One of the biggest myths people obsess over is that they are supposed to achieve certain milestones by a particular age.
There are benefits to comparing yourself to your peers – for someone excelling in a field you want to progress in, they can be an inspiration, driving you further forward than you didn’t think possible without your example.
But on the flipside when you’re on social media being exposed to images of wonder kids, displaying the talent of someone who has spent decades mastering their craft, it’s understandable this may make you feel insignificant.
It doesn’t need to be someone in the online world – it could just be something simple like seeing a friend who has a good job, own their home, and in a solid relationship.
When you compare to yourself – struggling to start your career, living with parents and long-term single, you start feeling behind.
When you get these feelings remember:
Life is about following your own path
When you say you’re behind, it’s worth remembering this is a false statement. ‘Being behind’ implies there is an official measure where we are supposed to be and what we are meant to achieve by a particular age. This doesn’t exist and has been created from a combination of societal pressures of what is normal, and our own tough standards of where we think we are ‘supposed’ to be.
You feel behind because your friends are starting a family, storming their career, and setting up a home, but there is no rule saying you are meant to have these things.
They say life isn’t a sprint it’s a marathon, both seem inaccurate as this suggests your life is a competition with others, really, it’s more like a series of personal bests – you set your own path.
When you live like this, you’ll never feel like you are being left behind, because you’re on your own. Your achievements are what you choose to put your energy into. As Earl Nightingale said, “Success is the Progressive Realization of a Worthy Ideal.”
Feeling behind hits young people just entering adulthood hard. This is because they’ve gone through the education system, which is all about reaching and exceeding milestones.
With this conditioning it’s not surprising they still have this comparison mindset with their peers, forgetting they’re adults, free to make their own decisions, and not following a framework to be considered a success.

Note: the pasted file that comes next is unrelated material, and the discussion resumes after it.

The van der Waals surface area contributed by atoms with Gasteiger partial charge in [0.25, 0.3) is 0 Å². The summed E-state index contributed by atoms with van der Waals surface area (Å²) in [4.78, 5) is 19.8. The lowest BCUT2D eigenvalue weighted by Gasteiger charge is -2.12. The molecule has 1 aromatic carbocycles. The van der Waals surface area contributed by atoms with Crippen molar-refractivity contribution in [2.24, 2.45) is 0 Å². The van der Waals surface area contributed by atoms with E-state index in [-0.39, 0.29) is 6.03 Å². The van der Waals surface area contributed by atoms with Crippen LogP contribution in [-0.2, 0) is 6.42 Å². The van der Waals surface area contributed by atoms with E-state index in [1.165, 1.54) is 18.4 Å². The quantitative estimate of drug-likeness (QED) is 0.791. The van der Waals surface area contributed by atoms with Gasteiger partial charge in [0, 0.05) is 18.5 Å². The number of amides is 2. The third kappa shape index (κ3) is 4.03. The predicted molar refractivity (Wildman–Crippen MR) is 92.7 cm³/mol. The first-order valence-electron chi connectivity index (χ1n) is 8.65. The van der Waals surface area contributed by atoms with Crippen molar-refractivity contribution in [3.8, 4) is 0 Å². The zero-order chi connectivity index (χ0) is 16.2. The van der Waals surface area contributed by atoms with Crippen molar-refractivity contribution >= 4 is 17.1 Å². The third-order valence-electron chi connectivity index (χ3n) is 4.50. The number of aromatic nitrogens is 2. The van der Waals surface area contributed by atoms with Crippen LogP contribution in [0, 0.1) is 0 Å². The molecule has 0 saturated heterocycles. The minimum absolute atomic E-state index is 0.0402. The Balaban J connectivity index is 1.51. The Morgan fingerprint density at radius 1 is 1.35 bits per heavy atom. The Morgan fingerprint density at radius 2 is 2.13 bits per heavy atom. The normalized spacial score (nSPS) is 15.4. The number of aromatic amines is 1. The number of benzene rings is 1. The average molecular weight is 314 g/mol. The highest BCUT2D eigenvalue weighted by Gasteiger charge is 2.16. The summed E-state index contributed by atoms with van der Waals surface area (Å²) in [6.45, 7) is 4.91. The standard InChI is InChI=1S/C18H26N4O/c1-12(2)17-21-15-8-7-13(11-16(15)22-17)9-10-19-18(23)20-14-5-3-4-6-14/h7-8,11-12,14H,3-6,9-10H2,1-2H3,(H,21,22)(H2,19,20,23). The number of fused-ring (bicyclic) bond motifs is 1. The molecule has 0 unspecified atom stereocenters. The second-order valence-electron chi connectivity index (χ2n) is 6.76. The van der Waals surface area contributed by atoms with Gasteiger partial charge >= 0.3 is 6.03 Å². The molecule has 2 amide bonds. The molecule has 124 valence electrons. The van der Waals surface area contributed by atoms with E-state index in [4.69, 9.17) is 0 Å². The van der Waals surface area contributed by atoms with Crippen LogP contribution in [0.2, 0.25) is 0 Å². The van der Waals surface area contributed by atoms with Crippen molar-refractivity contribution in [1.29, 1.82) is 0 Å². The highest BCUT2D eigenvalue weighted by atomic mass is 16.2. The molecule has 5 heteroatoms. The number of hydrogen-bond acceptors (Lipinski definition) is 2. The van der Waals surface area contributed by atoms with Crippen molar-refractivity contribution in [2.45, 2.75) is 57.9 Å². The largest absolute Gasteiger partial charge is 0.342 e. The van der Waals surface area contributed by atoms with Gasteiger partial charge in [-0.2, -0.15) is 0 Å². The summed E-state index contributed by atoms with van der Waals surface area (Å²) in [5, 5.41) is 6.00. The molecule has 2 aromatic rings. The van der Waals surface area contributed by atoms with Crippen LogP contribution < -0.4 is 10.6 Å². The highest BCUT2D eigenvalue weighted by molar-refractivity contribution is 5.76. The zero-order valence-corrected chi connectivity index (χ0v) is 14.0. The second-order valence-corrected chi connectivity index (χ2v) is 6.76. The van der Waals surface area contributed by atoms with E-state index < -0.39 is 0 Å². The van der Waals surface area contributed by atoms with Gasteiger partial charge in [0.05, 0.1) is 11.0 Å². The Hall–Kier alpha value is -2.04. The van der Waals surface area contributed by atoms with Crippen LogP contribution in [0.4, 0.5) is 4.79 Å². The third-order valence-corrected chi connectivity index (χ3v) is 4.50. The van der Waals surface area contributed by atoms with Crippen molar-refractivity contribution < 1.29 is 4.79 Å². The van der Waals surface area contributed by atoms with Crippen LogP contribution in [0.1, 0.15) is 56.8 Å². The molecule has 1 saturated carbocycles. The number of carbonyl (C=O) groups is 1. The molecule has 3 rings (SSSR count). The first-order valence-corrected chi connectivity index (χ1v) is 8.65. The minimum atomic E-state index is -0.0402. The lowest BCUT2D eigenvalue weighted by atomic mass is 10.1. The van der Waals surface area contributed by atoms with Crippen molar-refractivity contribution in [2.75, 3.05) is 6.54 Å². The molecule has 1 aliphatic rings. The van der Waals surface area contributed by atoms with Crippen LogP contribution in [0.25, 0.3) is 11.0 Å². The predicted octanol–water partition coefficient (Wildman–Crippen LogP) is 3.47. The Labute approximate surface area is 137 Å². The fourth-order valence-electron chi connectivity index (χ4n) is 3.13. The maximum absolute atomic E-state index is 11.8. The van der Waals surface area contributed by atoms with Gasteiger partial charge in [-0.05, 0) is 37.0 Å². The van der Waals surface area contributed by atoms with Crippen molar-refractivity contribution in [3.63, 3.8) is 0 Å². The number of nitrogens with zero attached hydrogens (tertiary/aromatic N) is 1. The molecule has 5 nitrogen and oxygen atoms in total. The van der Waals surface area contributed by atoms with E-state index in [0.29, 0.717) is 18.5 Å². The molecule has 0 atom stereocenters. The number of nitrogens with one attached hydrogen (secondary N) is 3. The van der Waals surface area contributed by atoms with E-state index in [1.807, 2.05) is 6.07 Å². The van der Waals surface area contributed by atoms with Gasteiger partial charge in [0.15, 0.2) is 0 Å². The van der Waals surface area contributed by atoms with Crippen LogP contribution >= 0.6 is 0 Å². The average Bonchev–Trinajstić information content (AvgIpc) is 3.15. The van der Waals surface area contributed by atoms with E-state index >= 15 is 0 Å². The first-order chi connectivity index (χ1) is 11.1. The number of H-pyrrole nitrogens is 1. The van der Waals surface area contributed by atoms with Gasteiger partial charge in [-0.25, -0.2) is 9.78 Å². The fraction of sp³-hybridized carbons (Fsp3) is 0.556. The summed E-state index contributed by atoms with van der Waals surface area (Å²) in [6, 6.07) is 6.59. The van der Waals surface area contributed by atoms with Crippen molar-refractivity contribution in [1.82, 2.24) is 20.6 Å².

There are unwritten rules, imagined pressures deemed by the culture you’ve been brought up in. For example in western society you may feel a stigma if you’ve not lost your virginity by your late teens.
In reality, a lot of these things can wait until you are ready – keep this in mind when facing these pressures.
“Stay in your lane. Comparison kills creativity and joy.” – Brene B
You don’t have to have it all figured out yet (or ever)
This type of advice doesn’t just apply to twenty somethings, there are plenty of people in their 30’s, 40’s, 50’s, older who look at their life and think because of their experience they should be further ahead.
When you reach an older age you feel pressure to be more mature and have life ‘figured out’, and this creates the feeling of being behind. This is something else imagined, there is no defined requirement that we must understand our purpose – part of the fun in life is figuring this out.
It’s something of a cliché in self-improvement literature to read about people like JK Rowling and Colonel Sanders finding success ‘late in their careers’. These examples are supposed to inspire hope that the good thing will still happen to you, but really their success is irrelevant as you don’t ever have to figure it out.
Life is about ups and downs
When you see someone that makes you feel behind, you’re not seeing the full picture especially on social media. There life may not be a good as you think, failing to see their flaws or unhappiness which they choose to hide from public viewing.
This is not meant to be advice suggesting you look forward to their inevitable failure to make you feel better, but a reminder that this can happen to anyone – there are moments progression maybe be halted or even decline by the unexpected such as losing that great job, or a marriage ending.
Keep this in mind – everything is fleeting so keep working at it, enjoy your moments and be grateful for what you do have!
How do you stop this measurement?
There are things to recognise to avoid feeling behind, starting with realising life isn’t a competition, where you are ‘ahead’ or ‘behind’ the crowd.
Constant comparison with what others have is damaging your wellbeing. If you have a friend who seems to have it all, be pleased for their success, and focus on your own progress rather than viewing them as a yardstick for your own shortcomings.
There is no definitive rules about what you are supposed to do with your life and when you’re supposed to do it – set your goals and invent your own definition of success.
So next time you think about life as being something you are behind in, stop yourself and realise that’s not correct as this world is not meant to be a big measurement of required ‘must have’ milestones.